After these and other inaccuracies were pointed out, Erich Feigl’s Myth of Terror film was presented to Barry Chase for broadcasting. Feigl is an independent Austrian filmmaker who investigated Armenian terrorism after his friend, Erdogan Ozen, a Turkish labor attache, was assassinated by Armenian terrorists. 

Immediately, ATAA were told that PBS did not accept films from organizations with an interest in the film. It was pointed out that ATAA had received distribution rights in the U.S. from the filmmaker himself. Chase agreed to review the film but very quickly it was returned to ATAA as too biased.

In spite of this initial rebuff, ATAA has made this film, about the devastating effects of Armenian terrorism, available to various members in the community who were willing to visit their local PBS affiliates and ask to have it shown. ln some cases the PBS local affiliates had refused to show it stating that they have to have guidance from the National Office. However, others have struck an independent course and shown Myth of Terror or refused to show An Armenian Journey.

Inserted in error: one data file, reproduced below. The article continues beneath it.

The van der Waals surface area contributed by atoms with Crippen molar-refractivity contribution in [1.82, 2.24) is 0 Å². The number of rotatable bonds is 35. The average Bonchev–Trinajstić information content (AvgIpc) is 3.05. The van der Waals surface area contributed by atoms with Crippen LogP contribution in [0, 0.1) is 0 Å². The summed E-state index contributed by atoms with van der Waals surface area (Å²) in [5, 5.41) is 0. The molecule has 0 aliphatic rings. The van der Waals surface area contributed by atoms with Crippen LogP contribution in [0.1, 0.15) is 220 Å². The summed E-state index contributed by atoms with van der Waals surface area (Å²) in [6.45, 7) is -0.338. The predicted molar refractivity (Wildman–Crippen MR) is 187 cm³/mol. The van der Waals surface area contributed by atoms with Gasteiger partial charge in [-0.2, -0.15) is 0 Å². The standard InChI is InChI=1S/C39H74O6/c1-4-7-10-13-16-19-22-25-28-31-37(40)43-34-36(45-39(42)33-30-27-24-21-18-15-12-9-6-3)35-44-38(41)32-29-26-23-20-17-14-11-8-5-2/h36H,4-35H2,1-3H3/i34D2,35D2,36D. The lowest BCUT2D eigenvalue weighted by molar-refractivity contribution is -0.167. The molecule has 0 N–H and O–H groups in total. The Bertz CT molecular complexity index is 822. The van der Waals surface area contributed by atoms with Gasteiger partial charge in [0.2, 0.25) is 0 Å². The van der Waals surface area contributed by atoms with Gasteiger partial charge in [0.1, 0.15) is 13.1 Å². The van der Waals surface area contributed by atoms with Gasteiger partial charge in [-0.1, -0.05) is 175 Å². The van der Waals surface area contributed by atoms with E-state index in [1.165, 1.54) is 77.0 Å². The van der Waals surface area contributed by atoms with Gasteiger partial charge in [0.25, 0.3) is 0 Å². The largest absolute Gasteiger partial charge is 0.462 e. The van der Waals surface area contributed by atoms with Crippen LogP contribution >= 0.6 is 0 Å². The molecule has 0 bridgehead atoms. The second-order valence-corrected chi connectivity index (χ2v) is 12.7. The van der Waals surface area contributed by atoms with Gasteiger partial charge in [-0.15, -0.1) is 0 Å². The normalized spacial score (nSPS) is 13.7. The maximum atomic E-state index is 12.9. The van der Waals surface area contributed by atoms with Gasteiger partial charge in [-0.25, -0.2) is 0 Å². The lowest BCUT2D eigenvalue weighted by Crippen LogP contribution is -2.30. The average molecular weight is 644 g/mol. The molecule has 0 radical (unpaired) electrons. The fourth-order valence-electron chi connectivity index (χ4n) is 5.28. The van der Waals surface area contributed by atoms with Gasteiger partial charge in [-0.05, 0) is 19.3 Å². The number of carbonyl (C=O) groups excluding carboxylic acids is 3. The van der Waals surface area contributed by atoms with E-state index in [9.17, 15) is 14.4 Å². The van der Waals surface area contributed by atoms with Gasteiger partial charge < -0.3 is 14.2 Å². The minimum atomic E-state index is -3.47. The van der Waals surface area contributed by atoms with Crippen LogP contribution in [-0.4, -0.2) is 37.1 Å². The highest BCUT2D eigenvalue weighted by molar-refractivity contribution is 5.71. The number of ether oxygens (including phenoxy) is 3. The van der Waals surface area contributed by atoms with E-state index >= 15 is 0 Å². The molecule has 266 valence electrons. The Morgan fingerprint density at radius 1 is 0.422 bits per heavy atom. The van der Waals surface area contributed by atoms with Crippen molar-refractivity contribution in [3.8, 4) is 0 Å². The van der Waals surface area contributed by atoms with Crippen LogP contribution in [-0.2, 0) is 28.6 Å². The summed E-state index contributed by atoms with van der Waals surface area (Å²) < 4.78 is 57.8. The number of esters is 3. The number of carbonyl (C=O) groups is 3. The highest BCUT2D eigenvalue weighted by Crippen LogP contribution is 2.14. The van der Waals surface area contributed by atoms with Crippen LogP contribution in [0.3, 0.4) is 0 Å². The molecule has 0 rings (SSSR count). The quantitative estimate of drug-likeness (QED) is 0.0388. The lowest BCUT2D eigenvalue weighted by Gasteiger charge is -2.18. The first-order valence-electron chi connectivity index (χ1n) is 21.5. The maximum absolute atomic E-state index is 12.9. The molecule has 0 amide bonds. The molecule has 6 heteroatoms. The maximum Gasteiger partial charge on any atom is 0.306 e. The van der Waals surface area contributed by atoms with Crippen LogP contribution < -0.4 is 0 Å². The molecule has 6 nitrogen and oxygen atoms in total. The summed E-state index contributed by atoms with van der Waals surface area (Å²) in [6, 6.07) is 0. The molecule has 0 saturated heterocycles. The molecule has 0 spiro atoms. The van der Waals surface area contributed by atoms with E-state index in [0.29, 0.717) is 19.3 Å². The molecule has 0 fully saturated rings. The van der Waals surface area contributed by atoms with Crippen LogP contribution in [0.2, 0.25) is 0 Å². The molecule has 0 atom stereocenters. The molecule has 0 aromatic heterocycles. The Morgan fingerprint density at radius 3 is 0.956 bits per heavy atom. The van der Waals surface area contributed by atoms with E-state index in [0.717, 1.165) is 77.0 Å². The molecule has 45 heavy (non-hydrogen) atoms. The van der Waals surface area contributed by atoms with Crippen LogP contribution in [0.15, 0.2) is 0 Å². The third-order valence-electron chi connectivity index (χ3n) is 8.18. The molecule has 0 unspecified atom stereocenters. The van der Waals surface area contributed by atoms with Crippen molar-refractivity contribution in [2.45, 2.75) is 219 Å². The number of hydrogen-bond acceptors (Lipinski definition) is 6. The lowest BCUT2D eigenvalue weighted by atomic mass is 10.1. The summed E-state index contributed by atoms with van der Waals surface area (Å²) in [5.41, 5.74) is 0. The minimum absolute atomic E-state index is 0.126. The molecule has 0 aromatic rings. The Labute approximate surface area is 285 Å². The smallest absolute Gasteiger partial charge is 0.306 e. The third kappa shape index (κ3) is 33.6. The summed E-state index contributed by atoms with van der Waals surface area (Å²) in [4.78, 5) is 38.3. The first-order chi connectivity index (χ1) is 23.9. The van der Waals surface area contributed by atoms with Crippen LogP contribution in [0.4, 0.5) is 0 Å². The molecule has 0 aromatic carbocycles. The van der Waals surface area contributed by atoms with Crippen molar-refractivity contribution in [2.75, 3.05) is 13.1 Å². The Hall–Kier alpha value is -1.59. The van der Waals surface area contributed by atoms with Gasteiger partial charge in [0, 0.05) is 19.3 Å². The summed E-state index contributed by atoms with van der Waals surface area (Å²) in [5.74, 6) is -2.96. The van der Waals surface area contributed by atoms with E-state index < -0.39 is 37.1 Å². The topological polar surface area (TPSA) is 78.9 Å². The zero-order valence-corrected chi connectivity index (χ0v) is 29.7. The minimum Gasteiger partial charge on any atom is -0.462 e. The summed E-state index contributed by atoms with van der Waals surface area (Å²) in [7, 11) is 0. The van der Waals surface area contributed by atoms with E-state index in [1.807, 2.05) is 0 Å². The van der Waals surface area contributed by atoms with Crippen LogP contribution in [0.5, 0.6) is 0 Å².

In the aftermath of the visit by ATAA to PBS, a letter-writing campaign has resulted in a flood of correspondence to not only the National Office of PBS but to PBS affiliates all over the United States. At this point the pressure must be kept on PBS not to show An Armenian Journey again. There are still serious questions about the funding of this film by the Manoogian foundation, which has a vested interest in it. PBS has yet to answer these questions nor have they responded in detail to the errors in An Armenian Journey that were pointed out. The issue is far from settled.

ATA-USA Summer/Fall 1987



 Other Biased, Armenian Butt-Kissing PBS Shows:

The Great War (1996)

The Armenians, a Story of: Survival (2002)

The Forgotten Genocide (1983)